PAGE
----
Figures 15 and 16 illustrate a control circuit (e. G., A control circuit < / RTI > (not shown)) that presents additional content to a virtual reality environment on a head up display that displays main content without interfering with the user ' s viewing of the main content according to some embodiments of the present invention. (Step 604). In some embodiments, the algorithm may be encoded in a non-volatile storage medium (e.g., storage device 608) as a set of instructions to be decoded and executed by a processing circuit (e.g., processing circuitry 606) . The processing circuitry may then provide instructions to other subcircuitry included in the control circuitry 604, such as tuning, video generation, encoding, decoding, encryption, decoding, scaling,

The flowchart of FIG. 15 illustrates a control circuit (e. G., A control circuit) that presents additional content to a virtual reality environment on a head up display that displays main content without interfering with the user's viewing of the main content, in accordance with some embodiments of the present invention. Control circuitry 604). ≪ / RTI >

In step 1302, the control circuitry 604 will begin to detect movement of the user's gaze center. In some embodiments, this may be done either directly or indirectly (e.g., from control circuitry 604, from signals received by user input interface 610 or detection module 616) in response to a user action or input . For example, the process may begin immediately in response to the control circuitry 604 receiving a signal from the detection circuitry 616.

In step 1304, the control circuit 604 proceeds to determine values that describe the position on the head-up display corresponding to the foreground area of the user's field of view based on the movement of the center of gaze.

In step 1306, the control circuit 604 proceeds to retrieve the current instance of values describing the location of additional content on the head-up display. In some embodiments, the control circuitry 604 may receive a single primitive data structure that indicates the location of additional content on the head-up display. In some embodiments, values describing the location of additional content on the head-up display may be stored as part of a larger data structure, and the control circuitry 604 may include a suitable accessor for retrieving values from the large data structure You can retrieve its values by executing accessor methods.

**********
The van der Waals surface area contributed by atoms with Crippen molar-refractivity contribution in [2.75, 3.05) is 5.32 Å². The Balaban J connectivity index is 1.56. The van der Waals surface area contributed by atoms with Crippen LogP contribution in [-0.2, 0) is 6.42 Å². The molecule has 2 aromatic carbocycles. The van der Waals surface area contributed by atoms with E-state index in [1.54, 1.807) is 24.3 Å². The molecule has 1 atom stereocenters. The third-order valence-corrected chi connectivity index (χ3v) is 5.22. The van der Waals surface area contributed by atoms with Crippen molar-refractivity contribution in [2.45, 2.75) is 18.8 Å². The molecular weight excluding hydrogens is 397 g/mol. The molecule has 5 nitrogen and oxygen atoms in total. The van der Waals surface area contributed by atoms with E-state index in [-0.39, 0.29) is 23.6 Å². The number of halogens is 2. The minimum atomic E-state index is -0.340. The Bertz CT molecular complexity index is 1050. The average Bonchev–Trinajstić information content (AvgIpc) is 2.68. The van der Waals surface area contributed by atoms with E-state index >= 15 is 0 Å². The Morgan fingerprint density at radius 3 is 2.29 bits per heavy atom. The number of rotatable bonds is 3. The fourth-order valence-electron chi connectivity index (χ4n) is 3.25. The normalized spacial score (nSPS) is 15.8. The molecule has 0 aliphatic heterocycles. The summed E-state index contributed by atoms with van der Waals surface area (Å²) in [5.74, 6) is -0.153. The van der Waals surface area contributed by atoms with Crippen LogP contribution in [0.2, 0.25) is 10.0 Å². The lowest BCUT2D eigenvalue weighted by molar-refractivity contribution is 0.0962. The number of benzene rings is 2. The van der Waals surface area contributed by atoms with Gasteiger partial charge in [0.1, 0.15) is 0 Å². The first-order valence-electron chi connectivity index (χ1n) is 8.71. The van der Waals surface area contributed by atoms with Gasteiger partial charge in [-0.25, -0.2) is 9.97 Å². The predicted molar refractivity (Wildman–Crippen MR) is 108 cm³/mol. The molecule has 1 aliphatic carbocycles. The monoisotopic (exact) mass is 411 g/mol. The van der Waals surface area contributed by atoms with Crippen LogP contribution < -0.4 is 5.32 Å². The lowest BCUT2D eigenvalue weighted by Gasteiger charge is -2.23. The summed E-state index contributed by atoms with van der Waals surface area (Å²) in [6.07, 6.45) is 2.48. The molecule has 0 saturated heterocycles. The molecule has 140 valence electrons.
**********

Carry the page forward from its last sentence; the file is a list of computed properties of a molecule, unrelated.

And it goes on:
In step 1308, the control circuitry 604 proceeds to compare values describing the location on the head-up display corresponding to the foreground area of the user's view with values describing the location of additional content on the head-up display. In some embodiments, the control circuitry 604 accesses the respective values to perform value comparisons so that the values describing the location on the head-up display corresponding to the foreground area of the user's field of view, You can compare directly with the values you describe. In some instances, the control circuitry 604 may compare values describing positions on the head-up display corresponding to the foreground region of the user's view with values describing the location of additional content on the head-up display (e.g., Object-to-object comparisons).

In step 1310, the control circuitry 604 compares values describing the location on the head-up display corresponding to the foreground area of the user's view with values describing the location of additional content on the head-up display, And determines whether the position of the content is within the position on the head-up display corresponding to the foreground area of the user's field of view. If the condition is not met, the algorithm may go back to step 1302, and if the condition is met, the algorithm may go to step 1312 instead.

In step 1312, the control circuitry 604 executes a subroutine that generates additional content for display at a location on the head-up display corresponding to a peripheral area of the user's field of view. After the subroutine has been executed, the algorithm may again proceed to step 1302. [